The Launching of Roger Brook (1947) by Dennis Wheatley

In the middle of the 20th century, Dennis Wheatley (1897-1977) was a prolific and popular author of thrillers, best known for writing about the occult. I came across his books, I think, through a holiday job in my local library. There were plenty on the shelves, in the lurid dustjackets his publishers seemed to favour. I must have read quite a few for characters like the Duc de Richleau have stayed in my mind. I soon moved on, however. I am easily scared, and the black magic made me uneasy. The novels are still easily available second-hand or as e-books. But times have changed. How does the ‘Prince of Thriller Writers’ read today?

The Sultan’s Daughter, published by Hutchinson in 1963. Typical dustjacket design, along with The Rape of Venice below.
The Rape of Venice, published by Hutchinson in 1959

The Roger Brook books are more ripping yarn than black magic (though the occult does feature briefly) and so, still squeamish, I chose one for my reacquaintance with their creator. Roger Brook is the last of Wheatley’s series heroes. Inevitably well born, handsome, quick-witted and intrepid, he careers around the late 18th and early 19th century world, from Russia to the Caribbean. He spies for William Pitt and his successors, defeats the dastardly schemes of Britain’s enemies, including, of course, the French, and encounters many beautiful women.  

The Launching of Roger Brook is the first in a 12-book series. We meet Roger in 1783, aged 15 and on holiday from school. He and his father quarrel and the boy runs away, hoping to prove himself. By accident, he ends up across the Channel. France is almost bankrupt, with most of its people impoverished, its nobility heedless and its king inadequate. Roger stays for four years, getting an education in French, politics, swordsmanship, self-reliance, friendship and love. It is the perfect training for a secret agent and, sure enough, Roger uncovers a plot against Britain’s interests.

Roger has much in common with Dennis Wheatley’s other heroes. In a way, he is the culmination of a lifetime telling stories. As Launching was published in 1947, he may also owe something to World War II. Dennis Wheatley worked on strategies to deceive the enemy, and his experiences perhaps gave him ideas. Incidentally, one of Wheatley’s colleagues was Ian Fleming, the creator of James Bond. Roger and James may be brothers from another father.  

For Roger’s background, we get a masterly portrayal of 18th century Europe. Dennis Wheatley clearly understood the period of the French Revolution. As France, Britain and other nations all see opportunities to dominate Europe, he explains the complex politics very well. The reader learns why France is so fragile and why unrest in the Netherlands represents a chance to restore national fortunes. I don’t know enough about the period to assess how accurate Wheatley’s interpretation is, but it is very convincing.    

Complementing the understanding of the political situation is an appreciation of 18th century society. Again, I cannot be sure, but the presentation is persuasive. There is, for example, the account of a dinner in Roger’s home:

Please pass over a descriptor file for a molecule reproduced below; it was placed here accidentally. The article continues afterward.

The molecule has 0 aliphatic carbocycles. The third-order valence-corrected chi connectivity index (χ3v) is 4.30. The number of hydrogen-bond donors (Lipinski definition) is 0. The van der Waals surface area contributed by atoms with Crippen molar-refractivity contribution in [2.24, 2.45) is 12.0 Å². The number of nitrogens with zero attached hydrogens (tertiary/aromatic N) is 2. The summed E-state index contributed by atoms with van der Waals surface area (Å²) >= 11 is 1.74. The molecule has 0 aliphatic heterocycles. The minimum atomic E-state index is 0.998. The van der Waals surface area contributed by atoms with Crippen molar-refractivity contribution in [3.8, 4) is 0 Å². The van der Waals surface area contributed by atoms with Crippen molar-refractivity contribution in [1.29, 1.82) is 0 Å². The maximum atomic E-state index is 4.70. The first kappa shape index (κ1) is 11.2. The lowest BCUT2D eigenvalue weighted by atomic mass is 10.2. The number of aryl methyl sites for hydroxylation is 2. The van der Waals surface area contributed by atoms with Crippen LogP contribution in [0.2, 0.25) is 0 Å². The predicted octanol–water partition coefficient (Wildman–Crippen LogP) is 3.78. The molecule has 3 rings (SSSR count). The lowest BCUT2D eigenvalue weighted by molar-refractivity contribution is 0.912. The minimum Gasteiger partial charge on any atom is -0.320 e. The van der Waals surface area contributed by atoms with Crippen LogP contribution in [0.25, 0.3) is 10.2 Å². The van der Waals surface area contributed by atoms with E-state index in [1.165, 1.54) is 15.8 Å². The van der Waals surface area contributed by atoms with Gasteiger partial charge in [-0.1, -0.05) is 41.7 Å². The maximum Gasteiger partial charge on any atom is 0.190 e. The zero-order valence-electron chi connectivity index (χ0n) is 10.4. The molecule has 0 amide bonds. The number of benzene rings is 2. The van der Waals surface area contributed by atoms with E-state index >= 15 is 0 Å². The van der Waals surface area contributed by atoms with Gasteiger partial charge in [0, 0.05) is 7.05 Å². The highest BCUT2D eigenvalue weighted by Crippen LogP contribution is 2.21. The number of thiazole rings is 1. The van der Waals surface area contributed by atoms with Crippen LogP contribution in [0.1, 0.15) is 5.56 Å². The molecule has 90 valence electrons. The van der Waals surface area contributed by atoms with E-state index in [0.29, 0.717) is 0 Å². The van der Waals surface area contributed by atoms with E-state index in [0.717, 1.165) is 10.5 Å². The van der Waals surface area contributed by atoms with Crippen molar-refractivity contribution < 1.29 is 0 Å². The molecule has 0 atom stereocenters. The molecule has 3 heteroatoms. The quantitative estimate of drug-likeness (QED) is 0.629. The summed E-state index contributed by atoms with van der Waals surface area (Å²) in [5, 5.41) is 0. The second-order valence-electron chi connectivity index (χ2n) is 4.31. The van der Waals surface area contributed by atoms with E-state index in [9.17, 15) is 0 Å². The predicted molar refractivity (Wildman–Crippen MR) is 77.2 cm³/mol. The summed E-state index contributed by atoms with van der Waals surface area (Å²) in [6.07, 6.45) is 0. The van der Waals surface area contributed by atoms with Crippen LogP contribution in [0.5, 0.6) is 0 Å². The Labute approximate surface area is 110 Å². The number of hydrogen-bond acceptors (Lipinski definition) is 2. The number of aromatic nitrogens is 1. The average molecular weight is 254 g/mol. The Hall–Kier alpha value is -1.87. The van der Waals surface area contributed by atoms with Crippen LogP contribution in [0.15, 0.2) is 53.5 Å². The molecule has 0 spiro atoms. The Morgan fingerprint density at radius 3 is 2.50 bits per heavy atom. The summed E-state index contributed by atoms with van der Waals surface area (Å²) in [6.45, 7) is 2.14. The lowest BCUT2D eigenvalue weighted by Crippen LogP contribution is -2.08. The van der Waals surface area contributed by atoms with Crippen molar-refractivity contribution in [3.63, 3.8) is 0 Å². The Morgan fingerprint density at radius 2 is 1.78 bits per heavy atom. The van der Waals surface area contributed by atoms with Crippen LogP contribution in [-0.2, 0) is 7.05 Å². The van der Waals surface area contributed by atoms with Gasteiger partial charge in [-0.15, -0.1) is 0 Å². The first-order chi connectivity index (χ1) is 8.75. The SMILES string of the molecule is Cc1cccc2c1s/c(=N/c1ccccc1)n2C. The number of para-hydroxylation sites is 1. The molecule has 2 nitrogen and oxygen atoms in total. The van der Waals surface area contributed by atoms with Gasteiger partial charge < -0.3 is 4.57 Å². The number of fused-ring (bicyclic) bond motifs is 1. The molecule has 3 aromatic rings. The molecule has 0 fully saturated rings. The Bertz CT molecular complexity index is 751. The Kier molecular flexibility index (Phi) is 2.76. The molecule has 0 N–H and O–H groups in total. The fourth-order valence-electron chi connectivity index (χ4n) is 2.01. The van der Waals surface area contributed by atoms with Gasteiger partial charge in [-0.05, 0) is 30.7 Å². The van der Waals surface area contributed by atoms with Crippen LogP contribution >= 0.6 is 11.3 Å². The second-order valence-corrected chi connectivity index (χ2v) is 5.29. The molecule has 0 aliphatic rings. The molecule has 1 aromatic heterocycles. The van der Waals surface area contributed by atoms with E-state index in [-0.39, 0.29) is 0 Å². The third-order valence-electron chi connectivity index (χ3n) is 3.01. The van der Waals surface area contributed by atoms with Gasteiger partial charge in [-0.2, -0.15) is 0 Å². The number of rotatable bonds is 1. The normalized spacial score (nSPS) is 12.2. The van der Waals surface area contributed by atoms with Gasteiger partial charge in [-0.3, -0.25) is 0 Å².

For a first course Lady Marie gave them a dish of perch and trout, another of lobster patties, three fowls broiled, a fore-quarter of lamb, and a fillet of veal roasted with Morella Cherries and truffles. And for a second course, sweetbreads, a green goose roasted and peas, a pigeon pie, apricot tart, cheesecakes, and a trifle. … The meal was good, but by no means pretentious as nine dishes to each course were often served in larger houses and even when alone few of those present ever sat down in their own homes to a dinner of less than a single course of five.

The Launching of Roger Brook, chapter 3, Kindle edition.

There are duels, and the etiquette governing them, without which no 18th century yarn is complete.

‘… We cannot fight like this. If one of us were killed the other would be taken for murder. If fight we must at least proceed like gentlemen and arrange a proper duel with seconds as witnesses, in the morning.’

The Launching of Roger Brook, chapter 8, Kindle edition.

‘… I intend to waylay him somewhere, disclose my true status to him, and call on him to fight a duel à outrance. My difficulty is that he may not believe me; and you are the only man in France who can convince him that I am of noble blood.’

The Launching of Roger Brook, chapter 21, Kindle edition.

The mixing of real and fictional characters helps too. At the dinner mentioned above is Edward Gibbon, whose Decline and Fall of the Roman Empire Roger has just read. The diplomat Talleyrand, one of the few men to serve both the French monarchy and republic, becomes Roger’s friend, and Fouché, later Napoleon’s Minister of Police, an enemy. The hapless and, in this account at least, well-meaning Louis XVI and Marie Antoinette attend a grand ball held by Roger’s employer. At one point Roger returns home and briefs Prime Minister William Pitt. The join between fiction and fact is invisible.

Dennis Wheatley, photographed in 1975 by Allan Warren (reproduced under the GNU Free Documentation License)